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What the History of Democracy Can Teach Us About Blockchain Governance

Prof. Andrew Hall writes that democracy provides a fitting template for solving some of thornier governance problems in DAOs.

What the History of Democracy Can Teach Us About Blockchain Governance

DAOs can reshape society by bringing democratic control to important economic and social activities previously governed through more hierarchical means. But as many people have pointed out, DAOs have not yet achieved their goal of true decentralization. 

Participation in DAO governance is too low, and tokenholders often lack  the expertise and time to make informed decisions. Many DAO decisions are taken by a small number of actors, and we lack formal mechanisms to ensure these decisions are aligned with the interests of the tokenholders at large.

As it turns out, these challenges are identical to the governance challenges faced by democratic societies in the physical world. Lessons we have learned from two millennia studying and designing democratic governments provide useful insights into improving DAO governance. 

As a professor of political science and political economy with a particular interest in DAOs, I have some ideas for how they can improve their governance structures by looking to antecedents  in the physical world. 

Make Voting Simpler

While there is a lot of variation in how different DAOs handle proposals and votes, they often ask tokenholders to vote on many specific decisions the DAO makes. 

But referendum-based voting systems like this rarely succeed, because we cannot expect voters to devote many hours each week to studying issues and casting votes.

Asking voters to vote on a small set of the most important decisions can increase participation. While this may seem less democratic, it focuses voters’ attention and therefore increases their influence over the most consequential decisions the DAO makes. 

Build More Robust Systems of Delegation

Faced with the infeasibility of government by referendum, democracies have evolved representative systems of governance. More and more DAOs are now building nascent systems of delegation, too. 

To help voters find and retain good delegates and fire bad ones, democracies have developed a number of tools: news media ecosystems to monitor and report on politics; party-based campaigns to explain issues to voters; and transparency and disclosure requirements to mitigate conflicts of interest and foster accountability.

For DAOs, a great first step is employing tools that track what delegates do . Yetinattentive voters need analysis, not just information. Coverage, analysis, and endorsements of delegates by trusted figures — akin to news coverage and interest groups in the physical world — will help DAO voters more than raw information can.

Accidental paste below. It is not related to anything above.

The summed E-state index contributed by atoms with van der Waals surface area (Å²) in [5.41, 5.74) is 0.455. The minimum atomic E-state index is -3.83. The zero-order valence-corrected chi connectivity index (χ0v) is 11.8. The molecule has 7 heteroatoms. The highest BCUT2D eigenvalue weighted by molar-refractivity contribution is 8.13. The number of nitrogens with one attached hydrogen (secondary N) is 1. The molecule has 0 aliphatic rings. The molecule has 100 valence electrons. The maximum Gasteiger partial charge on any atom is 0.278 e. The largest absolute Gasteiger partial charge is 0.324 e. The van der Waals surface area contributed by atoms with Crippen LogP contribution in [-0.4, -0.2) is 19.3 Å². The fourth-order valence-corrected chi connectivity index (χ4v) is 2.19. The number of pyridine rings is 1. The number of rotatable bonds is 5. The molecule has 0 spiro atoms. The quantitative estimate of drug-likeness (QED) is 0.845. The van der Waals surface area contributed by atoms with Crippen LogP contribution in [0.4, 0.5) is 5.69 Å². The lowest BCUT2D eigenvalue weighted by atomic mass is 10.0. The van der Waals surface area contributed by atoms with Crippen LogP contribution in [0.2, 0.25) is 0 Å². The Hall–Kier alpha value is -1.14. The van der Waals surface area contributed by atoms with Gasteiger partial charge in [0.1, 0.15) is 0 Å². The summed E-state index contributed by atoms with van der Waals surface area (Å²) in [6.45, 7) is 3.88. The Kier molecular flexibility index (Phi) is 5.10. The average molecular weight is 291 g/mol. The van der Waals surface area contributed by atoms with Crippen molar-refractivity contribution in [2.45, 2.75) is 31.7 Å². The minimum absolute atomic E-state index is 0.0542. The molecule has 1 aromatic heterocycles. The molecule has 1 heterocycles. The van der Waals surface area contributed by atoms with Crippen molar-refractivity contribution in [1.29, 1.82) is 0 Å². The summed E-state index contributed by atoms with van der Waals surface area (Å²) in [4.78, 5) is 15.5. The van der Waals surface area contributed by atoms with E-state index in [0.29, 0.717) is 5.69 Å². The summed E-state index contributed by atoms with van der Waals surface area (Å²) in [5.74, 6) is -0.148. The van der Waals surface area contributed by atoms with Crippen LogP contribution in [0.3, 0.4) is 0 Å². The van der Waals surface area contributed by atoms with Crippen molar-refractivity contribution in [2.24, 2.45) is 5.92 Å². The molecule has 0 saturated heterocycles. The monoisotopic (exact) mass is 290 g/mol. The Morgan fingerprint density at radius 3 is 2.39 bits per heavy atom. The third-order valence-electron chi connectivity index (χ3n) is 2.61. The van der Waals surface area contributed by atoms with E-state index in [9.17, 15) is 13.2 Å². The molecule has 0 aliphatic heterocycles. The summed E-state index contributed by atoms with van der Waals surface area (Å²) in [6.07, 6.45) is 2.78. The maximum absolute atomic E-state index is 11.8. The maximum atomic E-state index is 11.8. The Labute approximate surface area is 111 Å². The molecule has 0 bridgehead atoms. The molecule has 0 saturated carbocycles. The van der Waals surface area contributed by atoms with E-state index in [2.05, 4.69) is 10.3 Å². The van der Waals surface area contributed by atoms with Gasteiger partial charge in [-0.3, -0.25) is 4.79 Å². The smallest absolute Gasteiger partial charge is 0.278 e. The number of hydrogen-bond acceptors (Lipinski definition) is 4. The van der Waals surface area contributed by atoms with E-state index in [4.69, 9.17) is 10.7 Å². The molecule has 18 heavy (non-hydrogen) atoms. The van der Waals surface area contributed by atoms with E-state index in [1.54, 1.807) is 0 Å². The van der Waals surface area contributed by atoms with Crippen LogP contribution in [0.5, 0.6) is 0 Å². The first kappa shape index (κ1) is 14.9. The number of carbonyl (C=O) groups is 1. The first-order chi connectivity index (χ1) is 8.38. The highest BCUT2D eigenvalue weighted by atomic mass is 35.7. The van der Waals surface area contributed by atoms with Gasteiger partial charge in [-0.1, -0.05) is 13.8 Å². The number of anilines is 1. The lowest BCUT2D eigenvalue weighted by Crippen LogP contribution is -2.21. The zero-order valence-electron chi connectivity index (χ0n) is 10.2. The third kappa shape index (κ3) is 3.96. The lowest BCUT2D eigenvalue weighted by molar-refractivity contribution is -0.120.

Make Delegates Stand for Reelection at Defined Intervals

Today, DAOs that use delegation typically allow voters to pledge their tokens to delegates continuously, reallocating them whenever they want. 

But democracies most often rely on periodic elections at fixed or otherwise predictable intervals. Holding elections at special moments coordinates voters’ attention, rather than expecting them to continuously stay up to date on how their delegates are behaving. And it gives representatives predictable milestones to shape their behavior. 

DAOs should experiment with periodic elections and special “Election Days” that serve as focal points for voters to discuss, debate, and vote together. They should also experiment with different term lengths, compensation structures, and term limits for delegates, as in the physical world. 

To align incentives, DAOs often try to subject the recommendations of their workforce experts to direct votes by tokenholders. But tokenholders are unlikely to be able to pay sufficient attention or participate enough to make informed decisions about the abstruse technical decisions that face DAOs on a daily basis.

Instead, acting as a council, delegates could appoint managers, like ministers in parliamentary systems, who could take certain operational decisions more expertly than tokenholder voting could. Though unelected, these managers would still be accountable to tokenholders because they can be fired by the elected delegates at any time. This would bear similarities to corporate governance, as well. 

A “constitution” could help to spell out what managers can do unilaterally (e.g., hiring and firing), what must require approval by the delegates (e.g., passing a budget), and when and how the delegates can remove them.

Future Research on DAO Governance

DAOs offer a unique opportunity for us to democratize the way we work and the way we organize our activities and our resources. To succeed in this lofty endeavor, we must continue to innovate and experiment with different ways to organize the collective DAO decision-making process. 

Democratic governments have been working on this same challenge for more than a thousand years, and while they have fallen short in some ways, they offer invaluable lessons that can help us to build a brighter future. 

Andrew Hall is a Professor of Political Science at Stanford University and a Professor of Political Economy (by courtesy) at the Stanford Graduate School of Business. He serves as an advisor on democratic governance issues at Meta, Inc. For advice and support with this research, Hall thanks the DAO Research Collective

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